THE GREAT acoustics of University of Santo Tomas Museum did justice to the excellent recital of classical guitarist Aemilio Cecilio Enginco on May 6.
Every note was well-defined, the silence in between highlighting the music. You could easily see a local Prince of Classical Guitar emerging.
Giulio Regondi’s nocturne “Reverie” was deeply lyrical. Rodrigo’s “Three Spanish Pieces” provided supreme contrast (especially between Passacaglia and Zapateado). Bach’s Fugue in A Minor, BWV 1000, sounded at home in classical guitar.
Legnani’s Fantasia, Op. 19 brought out everything fascinating about Enginco.
His notes built up with surprises, with the sense of drama especially endearing, and he made the virtuoso part very much part of the music (not a chance to show off).
It was in the rendition of Rodrigo’s “Concerto de Aranjuez” with pianist Heliodoro Fiel II that one saw the side of the Enginco as an equally superb chamber musician.
In the three movements, the two made beautiful music, each contributing to making the Rodrigo concerto come to life even without a full orchestra.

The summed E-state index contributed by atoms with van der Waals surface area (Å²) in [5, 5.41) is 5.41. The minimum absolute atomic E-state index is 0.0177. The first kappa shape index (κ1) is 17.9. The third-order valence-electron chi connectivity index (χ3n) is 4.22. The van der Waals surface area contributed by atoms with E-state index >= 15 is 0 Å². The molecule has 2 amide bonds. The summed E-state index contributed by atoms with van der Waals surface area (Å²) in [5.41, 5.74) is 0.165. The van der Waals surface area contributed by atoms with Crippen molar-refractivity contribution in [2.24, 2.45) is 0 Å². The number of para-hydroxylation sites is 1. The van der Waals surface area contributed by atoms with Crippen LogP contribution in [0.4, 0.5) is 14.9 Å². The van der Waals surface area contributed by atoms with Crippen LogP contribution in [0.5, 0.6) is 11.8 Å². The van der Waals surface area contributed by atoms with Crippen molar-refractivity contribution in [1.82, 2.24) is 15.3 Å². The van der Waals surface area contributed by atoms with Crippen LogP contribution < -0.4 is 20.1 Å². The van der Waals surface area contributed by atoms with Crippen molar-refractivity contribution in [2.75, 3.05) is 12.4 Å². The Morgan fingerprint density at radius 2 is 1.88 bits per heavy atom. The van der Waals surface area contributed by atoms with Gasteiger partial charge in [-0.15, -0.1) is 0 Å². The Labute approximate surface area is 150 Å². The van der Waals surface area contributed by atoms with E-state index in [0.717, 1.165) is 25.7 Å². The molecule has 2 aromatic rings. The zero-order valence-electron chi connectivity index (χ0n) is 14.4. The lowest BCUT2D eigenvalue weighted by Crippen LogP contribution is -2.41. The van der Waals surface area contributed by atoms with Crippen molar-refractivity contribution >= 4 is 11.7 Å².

Enginco knew the concerto inside and out. He was at his best in the second movement (adagio), where he poured out a beautiful and thoroughly moving cadenza. The guitarist hurdled with aplomb the difficult changes in tone, tempo and dynamics.
Fiel was equally engaging as he marked the rhythm of the piece with dispatch, guiding the soloist and playing the role of a conductor on top of performing the part for the orchestra.
Fiel was a dream collaborating artist in the Rodrigo piece. It was amazing how he complemented the part of Enginco with beautiful music and not missing a beat. The two shared commendable tone and articulation.
On the whole, the performance allowed one to actually re-examine the guitar concerto and rediscover its haunting qualities. It was a recital way above one’s expectations.
Enginco is a student of Alberto O. Mesa, and the recital is a partial fulfillment of the requirements for the degree of Bachelor of Music in Guitar.